Man in bed at night suffering insomnia from severe tinnitus and ringing in the ear.

If you are one of the millions of individuals in the U.S. suffering from a medical disorder called tinnitus then you probably know that it often gets worse when you are trying to fall asleep. But what’s the reason for this? The ringing or buzzing in one or both ears is not a real noise but a complication of a medical issue like hearing loss, either permanent or temporary. But none of that information can give a reason why this ringing becomes louder during the night.

The real reason is fairly straightforward. But first, we need to discover a little more about this all-too-common disorder.

Tinnitus, what is it?

To say tinnitus isn’t an actual sound just compounds the confusion, but, for most individuals, that is the case. It’s a noise no one else is able to hear. It sounds like air-raid sirens are going off in your ears but the person sleeping right near you can’t hear it at all.

Tinnitus is an indication that something is wrong, not a condition on its own. It is usually linked to significant hearing loss. For many, tinnitus is the first sign they get that their hearing is at risk. Hearing loss is typically gradual, so they don’t notice it until that ringing or buzzing begins. This phantom noise is a warning flag to warn you of a change in how you hear.

What causes tinnitus?

Right now medical scientists and doctors are still unsure of exactly what triggers tinnitus. It may be a symptom of inner ear damage or a number of other possible medical conditions. There are tiny hair cells inside of your ears that move in response to sound. Sometimes, when these tiny hairs become damaged to the point that they can’t efficiently send messages to the brain, tinnitus symptoms happen. These electrical messages are how the brain converts sound into something it can clearly interpret like a car horn or a person talking.

The present theory pertaining to tinnitus has to do with the absence of sound. The brain stays on the alert to receive these messages, so when they don’t arrive, it fills that space with the phantom noise of tinnitus. It tries to compensate for input that it’s not receiving.

When it comes to tinnitus, that would clarify some things. For starters, why it’s a symptom of so many different conditions that affect the ear: mild infections, concussions, and age-related hearing loss. It also tells you something about why the ringing gets louder at night for some individuals.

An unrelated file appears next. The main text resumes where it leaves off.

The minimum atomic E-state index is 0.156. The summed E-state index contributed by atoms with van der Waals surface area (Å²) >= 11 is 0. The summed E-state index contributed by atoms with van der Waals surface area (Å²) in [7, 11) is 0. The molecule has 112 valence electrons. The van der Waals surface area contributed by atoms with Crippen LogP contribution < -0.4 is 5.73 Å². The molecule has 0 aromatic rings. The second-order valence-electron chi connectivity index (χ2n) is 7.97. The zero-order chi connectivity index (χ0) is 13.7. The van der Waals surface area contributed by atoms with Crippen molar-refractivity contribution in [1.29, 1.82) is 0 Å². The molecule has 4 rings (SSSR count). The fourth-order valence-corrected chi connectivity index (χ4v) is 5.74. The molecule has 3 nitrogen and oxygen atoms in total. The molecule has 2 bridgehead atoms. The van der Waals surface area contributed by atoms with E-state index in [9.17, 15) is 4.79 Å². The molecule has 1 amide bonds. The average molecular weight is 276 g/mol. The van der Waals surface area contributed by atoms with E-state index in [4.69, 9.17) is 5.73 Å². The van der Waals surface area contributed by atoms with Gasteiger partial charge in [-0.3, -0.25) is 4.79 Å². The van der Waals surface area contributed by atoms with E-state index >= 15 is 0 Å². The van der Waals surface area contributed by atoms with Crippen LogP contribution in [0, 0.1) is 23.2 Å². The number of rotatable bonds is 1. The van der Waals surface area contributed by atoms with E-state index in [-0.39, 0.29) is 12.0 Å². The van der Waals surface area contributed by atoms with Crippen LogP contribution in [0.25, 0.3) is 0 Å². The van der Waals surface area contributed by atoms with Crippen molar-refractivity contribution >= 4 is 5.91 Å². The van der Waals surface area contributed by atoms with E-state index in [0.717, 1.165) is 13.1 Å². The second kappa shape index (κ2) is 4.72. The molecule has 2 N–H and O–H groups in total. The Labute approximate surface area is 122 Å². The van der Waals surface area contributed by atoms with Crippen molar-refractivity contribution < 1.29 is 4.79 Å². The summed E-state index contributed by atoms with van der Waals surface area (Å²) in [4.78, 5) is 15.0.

Why are tinnitus sounds louder at night?

You may not even detect it, but your ear is picking up some sounds during the day. It hears really faintly the music or the TV playing in the other room. But during the night, when you’re trying to sleep, it gets very quiet.

All of a sudden, the brain is thrown into confusion as it searches for sound to process. It only knows one response when confronted with total silence – create noise even if it’s not real. Sensory deprivation has been shown to trigger hallucinations as the brain attempts to insert information, such as auditory input, into a place where there isn’t any.

In other words, it’s too quiet at night so your tinnitus seems worse. Producing sound may be the solution for individuals who can’t sleep due to that aggravating ringing in the ear.

How to generate noise at night

For some individuals suffering from tinnitus, all they require is a fan running in the background. The volume of the ringing is lowered just by the sound of the fan motor.

But you can also get devices that are specifically made to lessen tinnitus sounds. Natural sounds, like ocean waves or rain, are produced by these “white noise machines”. The soft noise calms the tinnitus but isn’t distracting enough to keep you awake like leaving the TV on might do. Instead, you could go with an app that plays calming sounds from your smartphone.

What else can worsen tinnitus symptoms?

Your tinnitus symptoms can be worsened by other things besides lack of sound. For example, if you’re drinking too much alcohol before bed, that could contribute to tinnitus symptoms. Other things, like high blood pressure and stress can also contribute to your symptoms. If adding sound into your nighttime program doesn’t help or you feel dizzy when the ringing is active, it’s time to learn about treatment solutions by scheduling an appointment with us right away.

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The site information is for educational and informational purposes only and does not constitute medical advice. To receive personalized advice or treatment, schedule an appointment.
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